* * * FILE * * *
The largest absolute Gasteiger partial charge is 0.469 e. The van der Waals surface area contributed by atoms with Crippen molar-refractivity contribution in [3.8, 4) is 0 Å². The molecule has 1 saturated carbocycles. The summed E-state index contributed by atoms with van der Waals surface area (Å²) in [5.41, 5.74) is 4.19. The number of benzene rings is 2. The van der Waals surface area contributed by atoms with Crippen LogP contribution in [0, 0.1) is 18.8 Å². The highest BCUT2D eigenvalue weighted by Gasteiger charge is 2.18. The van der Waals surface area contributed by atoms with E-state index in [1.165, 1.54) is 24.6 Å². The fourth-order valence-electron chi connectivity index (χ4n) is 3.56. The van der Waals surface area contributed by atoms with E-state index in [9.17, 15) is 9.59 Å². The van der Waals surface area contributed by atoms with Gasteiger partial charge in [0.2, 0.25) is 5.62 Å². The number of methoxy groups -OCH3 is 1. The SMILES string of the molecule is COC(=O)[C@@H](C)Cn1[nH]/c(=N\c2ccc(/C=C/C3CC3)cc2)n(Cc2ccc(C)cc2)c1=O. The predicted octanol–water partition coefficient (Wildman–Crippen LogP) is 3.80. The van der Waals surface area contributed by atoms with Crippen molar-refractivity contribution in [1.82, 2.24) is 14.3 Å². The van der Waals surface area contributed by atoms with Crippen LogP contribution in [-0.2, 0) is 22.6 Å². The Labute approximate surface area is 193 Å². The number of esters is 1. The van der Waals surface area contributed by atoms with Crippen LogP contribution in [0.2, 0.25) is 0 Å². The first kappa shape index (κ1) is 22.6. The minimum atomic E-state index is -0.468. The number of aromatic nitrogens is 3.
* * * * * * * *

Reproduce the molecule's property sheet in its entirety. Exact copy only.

The largest absolute Gasteiger partial charge is 0.469 e. The van der Waals surface area contributed by atoms with Crippen molar-refractivity contribution in [3.8, 4) is 0 Å². The molecule has 1 saturated carbocycles. The summed E-state index contributed by atoms with van der Waals surface area (Å²) in [5.41, 5.74) is 4.19. The number of benzene rings is 2. The van der Waals surface area contributed by atoms with Crippen LogP contribution in [0, 0.1) is 18.8 Å². The highest BCUT2D eigenvalue weighted by Gasteiger charge is 2.18. The van der Waals surface area contributed by atoms with E-state index in [1.165, 1.54) is 24.6 Å². The fourth-order valence-electron chi connectivity index (χ4n) is 3.56. The van der Waals surface area contributed by atoms with E-state index in [9.17, 15) is 9.59 Å². The van der Waals surface area contributed by atoms with Gasteiger partial charge in [0.2, 0.25) is 5.62 Å². The number of methoxy groups -OCH3 is 1. The SMILES string of the molecule is COC(=O)[C@@H](C)Cn1[nH]/c(=N\c2ccc(/C=C/C3CC3)cc2)n(Cc2ccc(C)cc2)c1=O. The predicted octanol–water partition coefficient (Wildman–Crippen LogP) is 3.80. The van der Waals surface area contributed by atoms with Crippen molar-refractivity contribution in [1.82, 2.24) is 14.3 Å². The van der Waals surface area contributed by atoms with Crippen LogP contribution in [-0.2, 0) is 22.6 Å². The Labute approximate surface area is 193 Å². The number of esters is 1. The van der Waals surface area contributed by atoms with Crippen LogP contribution in [0.2, 0.25) is 0 Å². The first kappa shape index (κ1) is 22.6. The minimum atomic E-state index is -0.468. The number of aromatic nitrogens is 3.